• The main surgical method is the orbital exenteration, which represents the complete removal of the eye with the extrinsic muscles, the lachrymal gland, the periorbital fat, and the neuro-vascular bundles. When the tumour is very aggressive and has reached the bony walls or when dealing with recurrence, an advanced exenteration is performed, that includes the paranasal sinuses, the maxilla or the base of the skull up to the anterior cranial fossa.

  • Depending on tumour type and position, the exenteration can be classified as: total, subtotal and advanced. During a total exenteration the incision is carried down to bone, the subtotal preserves the eyelids and the advanced exenteration can include a frontal temporal and sphenoid craniotomy and en bloc excision of the orbit with bony walls(9). For reconstructing these large defects, local flaps can be used, such as temporal muscle flap or pericranium, temporal frontal flap, but also distant free vascularised flaps.

The temporal muscles is one of the most efficient methods for reconstructing the orbit especially when an advanced exenteration is to be performed that will include the superior part of the maxilla, and it also represents a strong base for the frontal median rotated flap(10). It allows for large defects in the middle level of the face to be accurately reconstructed.


The management of the orbit malignant masses is influenced by tumour type and position. The surgical treatment is still the best option for the vast majority of cases. Although the orbit exenteration is a very aggressive method of treatment, with the use of local flaps, the defects can be reconstructed in a manner that will allow a fast social rehabilitation for the patients.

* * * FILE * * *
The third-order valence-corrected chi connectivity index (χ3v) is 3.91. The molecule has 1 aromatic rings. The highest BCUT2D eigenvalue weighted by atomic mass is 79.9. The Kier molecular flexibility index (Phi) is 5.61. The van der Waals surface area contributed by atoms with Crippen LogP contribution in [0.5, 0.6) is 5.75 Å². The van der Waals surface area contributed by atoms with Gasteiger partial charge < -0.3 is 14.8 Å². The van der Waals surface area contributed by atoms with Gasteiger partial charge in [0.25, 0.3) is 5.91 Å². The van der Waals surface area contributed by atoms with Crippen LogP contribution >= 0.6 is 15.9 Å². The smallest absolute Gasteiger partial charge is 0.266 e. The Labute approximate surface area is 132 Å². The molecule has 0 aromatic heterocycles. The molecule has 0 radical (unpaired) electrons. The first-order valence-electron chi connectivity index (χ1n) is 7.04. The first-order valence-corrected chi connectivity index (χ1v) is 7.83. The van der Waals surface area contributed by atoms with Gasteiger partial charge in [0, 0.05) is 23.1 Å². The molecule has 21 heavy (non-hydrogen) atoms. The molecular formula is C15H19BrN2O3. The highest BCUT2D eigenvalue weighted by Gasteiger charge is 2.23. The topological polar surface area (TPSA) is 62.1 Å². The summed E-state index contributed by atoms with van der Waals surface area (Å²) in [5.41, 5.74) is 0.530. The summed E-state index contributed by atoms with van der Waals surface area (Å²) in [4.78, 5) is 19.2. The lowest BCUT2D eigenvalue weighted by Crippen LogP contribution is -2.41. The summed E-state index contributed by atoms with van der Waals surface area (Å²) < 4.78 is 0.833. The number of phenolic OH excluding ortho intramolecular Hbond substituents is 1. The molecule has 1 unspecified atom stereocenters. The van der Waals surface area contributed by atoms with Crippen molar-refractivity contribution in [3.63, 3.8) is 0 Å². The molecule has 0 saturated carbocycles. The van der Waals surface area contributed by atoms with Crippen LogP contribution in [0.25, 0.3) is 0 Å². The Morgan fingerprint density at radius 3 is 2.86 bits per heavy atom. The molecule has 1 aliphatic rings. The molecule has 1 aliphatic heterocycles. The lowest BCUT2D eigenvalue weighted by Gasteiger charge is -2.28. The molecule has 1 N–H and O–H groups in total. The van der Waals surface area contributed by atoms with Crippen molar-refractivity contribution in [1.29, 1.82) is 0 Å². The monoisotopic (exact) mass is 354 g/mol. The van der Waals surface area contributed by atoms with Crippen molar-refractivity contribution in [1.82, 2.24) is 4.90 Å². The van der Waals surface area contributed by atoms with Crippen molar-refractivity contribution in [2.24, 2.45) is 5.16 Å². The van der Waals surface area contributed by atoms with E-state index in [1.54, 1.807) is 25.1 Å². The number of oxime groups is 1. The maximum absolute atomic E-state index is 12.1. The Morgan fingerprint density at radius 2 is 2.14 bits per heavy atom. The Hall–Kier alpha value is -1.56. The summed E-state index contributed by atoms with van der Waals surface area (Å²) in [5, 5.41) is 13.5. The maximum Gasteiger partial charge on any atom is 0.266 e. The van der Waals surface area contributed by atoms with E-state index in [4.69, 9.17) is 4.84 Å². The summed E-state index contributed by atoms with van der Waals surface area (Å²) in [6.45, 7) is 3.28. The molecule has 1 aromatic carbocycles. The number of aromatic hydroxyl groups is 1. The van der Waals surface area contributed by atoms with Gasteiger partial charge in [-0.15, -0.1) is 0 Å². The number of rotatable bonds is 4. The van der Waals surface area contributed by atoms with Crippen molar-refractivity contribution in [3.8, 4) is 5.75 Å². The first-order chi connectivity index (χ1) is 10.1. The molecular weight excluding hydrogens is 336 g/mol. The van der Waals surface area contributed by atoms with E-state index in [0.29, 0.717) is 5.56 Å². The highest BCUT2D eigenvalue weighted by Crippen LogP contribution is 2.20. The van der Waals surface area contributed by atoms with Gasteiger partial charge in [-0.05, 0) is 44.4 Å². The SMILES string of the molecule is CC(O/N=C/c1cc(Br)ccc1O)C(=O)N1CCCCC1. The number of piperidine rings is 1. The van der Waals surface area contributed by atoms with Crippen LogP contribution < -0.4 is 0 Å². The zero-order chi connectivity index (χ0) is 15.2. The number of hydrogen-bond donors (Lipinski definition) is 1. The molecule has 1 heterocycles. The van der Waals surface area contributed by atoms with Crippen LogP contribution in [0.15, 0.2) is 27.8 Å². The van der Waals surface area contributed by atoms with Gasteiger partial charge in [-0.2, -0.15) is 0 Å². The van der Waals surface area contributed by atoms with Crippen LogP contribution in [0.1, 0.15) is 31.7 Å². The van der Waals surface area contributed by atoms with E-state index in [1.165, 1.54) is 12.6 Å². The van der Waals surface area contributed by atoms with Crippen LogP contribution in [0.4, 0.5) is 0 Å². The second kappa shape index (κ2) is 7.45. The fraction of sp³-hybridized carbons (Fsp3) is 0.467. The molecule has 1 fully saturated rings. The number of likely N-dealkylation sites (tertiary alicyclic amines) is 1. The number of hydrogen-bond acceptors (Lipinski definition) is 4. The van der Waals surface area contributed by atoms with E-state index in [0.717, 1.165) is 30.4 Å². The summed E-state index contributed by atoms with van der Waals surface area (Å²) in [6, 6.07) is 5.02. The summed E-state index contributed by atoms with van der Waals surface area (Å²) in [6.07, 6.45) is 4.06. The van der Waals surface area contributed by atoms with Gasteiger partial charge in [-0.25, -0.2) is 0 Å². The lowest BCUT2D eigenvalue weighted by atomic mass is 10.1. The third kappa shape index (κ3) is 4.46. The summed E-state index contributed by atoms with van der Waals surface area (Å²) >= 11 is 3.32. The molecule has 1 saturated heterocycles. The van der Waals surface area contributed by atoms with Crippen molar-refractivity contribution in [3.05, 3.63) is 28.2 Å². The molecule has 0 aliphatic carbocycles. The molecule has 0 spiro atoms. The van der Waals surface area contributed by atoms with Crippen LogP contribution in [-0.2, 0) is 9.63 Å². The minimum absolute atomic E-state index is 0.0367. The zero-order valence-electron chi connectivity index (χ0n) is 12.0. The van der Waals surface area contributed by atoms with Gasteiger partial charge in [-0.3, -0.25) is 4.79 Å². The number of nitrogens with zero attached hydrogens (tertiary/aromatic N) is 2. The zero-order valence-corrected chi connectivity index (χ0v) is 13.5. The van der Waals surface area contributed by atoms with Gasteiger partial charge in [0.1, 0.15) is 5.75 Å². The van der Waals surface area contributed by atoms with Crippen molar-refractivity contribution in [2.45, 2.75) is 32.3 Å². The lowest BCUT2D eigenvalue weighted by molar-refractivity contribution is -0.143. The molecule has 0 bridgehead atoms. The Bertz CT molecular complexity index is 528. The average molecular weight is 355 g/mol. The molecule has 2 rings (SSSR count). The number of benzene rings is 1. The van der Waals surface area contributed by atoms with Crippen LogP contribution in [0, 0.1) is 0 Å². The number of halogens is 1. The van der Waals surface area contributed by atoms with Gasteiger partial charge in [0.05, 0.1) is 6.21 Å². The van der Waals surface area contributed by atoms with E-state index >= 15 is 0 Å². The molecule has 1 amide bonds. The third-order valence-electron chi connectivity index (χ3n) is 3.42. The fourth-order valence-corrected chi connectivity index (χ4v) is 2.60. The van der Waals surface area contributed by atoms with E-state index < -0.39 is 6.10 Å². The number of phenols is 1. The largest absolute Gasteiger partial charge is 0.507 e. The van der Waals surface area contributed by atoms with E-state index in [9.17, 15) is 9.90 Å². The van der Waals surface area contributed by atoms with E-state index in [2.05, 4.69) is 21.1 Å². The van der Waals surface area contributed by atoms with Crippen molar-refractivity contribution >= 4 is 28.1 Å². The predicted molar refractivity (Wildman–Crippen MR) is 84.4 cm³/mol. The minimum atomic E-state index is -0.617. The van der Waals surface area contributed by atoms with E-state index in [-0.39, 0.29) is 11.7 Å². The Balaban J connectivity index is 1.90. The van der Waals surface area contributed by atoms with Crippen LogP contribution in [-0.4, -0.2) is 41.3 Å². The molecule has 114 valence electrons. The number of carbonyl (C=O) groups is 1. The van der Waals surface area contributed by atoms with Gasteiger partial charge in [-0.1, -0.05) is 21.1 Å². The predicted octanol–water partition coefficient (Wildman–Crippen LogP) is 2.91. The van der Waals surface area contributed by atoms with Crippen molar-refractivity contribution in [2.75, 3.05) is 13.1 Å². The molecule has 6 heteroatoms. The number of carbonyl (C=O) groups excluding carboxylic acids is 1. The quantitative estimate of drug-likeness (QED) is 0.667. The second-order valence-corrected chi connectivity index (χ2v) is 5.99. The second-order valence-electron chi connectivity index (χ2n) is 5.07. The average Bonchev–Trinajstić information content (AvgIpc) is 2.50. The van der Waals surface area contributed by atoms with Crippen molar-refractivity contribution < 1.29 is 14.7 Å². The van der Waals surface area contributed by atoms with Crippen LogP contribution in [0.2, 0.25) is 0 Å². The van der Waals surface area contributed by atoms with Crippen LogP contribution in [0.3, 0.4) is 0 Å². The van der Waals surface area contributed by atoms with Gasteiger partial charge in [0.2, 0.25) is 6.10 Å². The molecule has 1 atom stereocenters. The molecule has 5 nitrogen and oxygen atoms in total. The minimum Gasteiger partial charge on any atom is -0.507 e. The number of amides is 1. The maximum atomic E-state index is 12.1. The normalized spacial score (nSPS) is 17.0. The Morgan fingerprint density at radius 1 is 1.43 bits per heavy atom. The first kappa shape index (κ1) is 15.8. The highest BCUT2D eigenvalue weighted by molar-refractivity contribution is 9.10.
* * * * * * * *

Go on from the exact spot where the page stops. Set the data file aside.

Conflict of interests: The authors declare no conflict of interests.


  1. Koopman JH, van der Heiden-van der Loo M, van Dijk MR, Bijlsma WR. Incidence of primary malignant orbital tumours in the Netherlands. Eye. 2011; 25(4):461-465. doi:10.1038/eye.2011.9.
  2. Bernardini FP, Devoto MH, Croxatto JO. Epithelial tumours of the lacrimal gland: an update. Curr Opin Ophthalmol. 2008; 19(5):409–413.
  3. Font RL. Eyelids and lacrimal drainage system. In: Ophthalmic Pathology. An Atlas and Textbook. 3rd ed. Philadelphia: WB Saunders. 1996; pp. 2229–32.
  4. Shields JA, Shields CL, Brotman HK, Carvalho C, Perez N, Eagle RC. Cancer metastatic to the orbit: the 2000 Robert M. Curts Lecture. Ophthal Plast Reconstr Surg. 2001; 17(5):346–354.
  5. Shields JA, Bakewell B, Augsburger JJ, Flanagan JC. Classification and incidence of space occupying lesions of the orbit. A survey of 645 biopsies. Arch Ophthalmol. 1984; 102: 1606–1611.
  6. Hassler W, Unsold R, Schick U. Orbital tumours: diagnosis and surgical treatment. Dtsch Arztebl. 2007; 104:A496-A501.
  7. Darsaut TE, Lanzino G, Lopes MB, Newman S. An introductory overview of orbital tumours. Neurosurg Focus. 2001; 15:E1.
  8. Park HJ, Yang S-H, Kim IS, Sung JH, Son BC, Lee SW. Surgical Treatment of Orbital Tumours at a Single Institution. Journal of Korean Neurosurgical Society. 2008; 44(3):146-150. doi:10.3340/jkns.2008.44.3.146.
  9. Ben Simon GJ, Schwarcz RM, Douglas R, Fiaschetti D, McCann JD, Goldberg RA. Orbital exenteraţion: one size does not fit all. Am J Ophthalmol. 2005; 139:11-7.
  10. Menderes A, Yilmaz M, Vayvada H, Demirdover C, Barutcu A. Reverse temporalis muscle flap for the reconstruction of orbital exenteration defects. Ann Plast Surg. 2002; 48:521-7.